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Bruno Dumont's "Outside Satan" Lacks Inspiration

Photo of Eric Kohn By Eric Kohn | Indiewire May 22, 2011 at 4:9AM

Editor's note: A version of this review originally ran during the Cannes Film Festival. "Outside Satan" opens Thursday in limited release.
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Bruno Dumont's "Outside Satan."

Editor's note: A version of this review originally ran during the Cannes Film Festival. "Outside Satan" opens Thursday in limited release.

The prospects of a movie called "Outside Satan" ("Hors Satan"), directed by French provocateur Bruno Dumont, led to the anticipation of a twisted delight. True to form, Dumont - whose disquieting approach combines slow, understated exposition with subversive themes - has not abandoned his interests. The problem with "Outside Satan" is that the filmmaker has remained faithful to expectations without enlivening them. It's a curious exercise unworthy of his expertise, but then he may realize as much.

Without music or much in the way of dialogue, Dumont allows his bare-bones plot to drift along. A teenage farm girl (Alexandra Lematre) spends her days hanging out with a mysterious older hermit (David Dewaele, also the enticing male lead of Dumont's last feature, the decidedly more rewarding "Hadewijch"), who apparently lives in the woods near her house in a rural area of northern France. His origins are ambiguous, but the girl appears drawn to his mystique and the sense of danger accompanying it. He wanders around the barren landscape with a shotgun, lazily shooting game, and his younger companion can't keep her eyes off him. That's literally the majority of the set-up, as Dumont draws out the nearly two-hour running time with empty vistas and supreme inaction.

The lack of names for these characters would underscore their symbolic stature if Dumont had something interesting to say with them. However, even as "Outside Satan" introduces a vague supernatural component, implying the man's diabolical roots while shrouding his agenda, it lacks any serious investment. More sketch than narrative, it toys with interesting ideas about the lure of rebellion by positioning evil as its ultimate expression, but never reaches a point where they solidify.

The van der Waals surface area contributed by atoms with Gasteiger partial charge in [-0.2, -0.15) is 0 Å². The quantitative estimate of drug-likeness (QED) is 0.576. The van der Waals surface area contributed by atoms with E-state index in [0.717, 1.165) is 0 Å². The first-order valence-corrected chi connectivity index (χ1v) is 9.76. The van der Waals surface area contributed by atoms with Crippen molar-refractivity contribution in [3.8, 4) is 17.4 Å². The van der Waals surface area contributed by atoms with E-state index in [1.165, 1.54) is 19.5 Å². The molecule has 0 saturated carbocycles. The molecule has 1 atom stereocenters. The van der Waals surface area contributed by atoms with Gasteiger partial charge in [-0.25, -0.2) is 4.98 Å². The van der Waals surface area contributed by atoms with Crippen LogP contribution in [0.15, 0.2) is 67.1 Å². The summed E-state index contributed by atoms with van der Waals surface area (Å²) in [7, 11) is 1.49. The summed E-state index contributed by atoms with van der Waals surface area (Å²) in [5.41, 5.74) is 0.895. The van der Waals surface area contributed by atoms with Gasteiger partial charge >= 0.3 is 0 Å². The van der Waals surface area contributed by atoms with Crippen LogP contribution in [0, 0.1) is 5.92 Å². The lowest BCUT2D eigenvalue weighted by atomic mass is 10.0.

Eventually, Dumont nudges forward with a series of inexplicable events. The man kills a deer with his bare hands, then later applies the same method to an innocent young man. Later, the man applies a quizzical healing power to an ailing young girl, using a power emanating from his mouth. It's an unnervingly physical scene, as are several others, and yet Dumont still can't find the right ingredients to make these scenes gel together.

After two murders, a lurid sex scene and one very puzzling resurrection, Dumont does little to resolve any questions or even deepen his enigmatic vision. The atmosphere is resolutely bland, which keeps the movie down from the start and relentlessly smothers it. Dumont comes up for air only with the aforementioned random events. They're outlandish as hell, but to what end? It's never clear if the man at the center of "Outside Satan" represents an ungodly creature from beyond or some manifestation of otherworldly powers. With its creepy premise, the movie acknowledges the greater depths of frightening discomfort that the director has probed before, but overall the project just feels like a devilish lark.

HOW WILL IT PLAY? Dumont's cult appeal in the U.S. is far too small for the movie to leave much of a dent in theaters.

criticWIRE grade: C+

This article is related to: Reviews, Cannes Film Festival, Hors Satan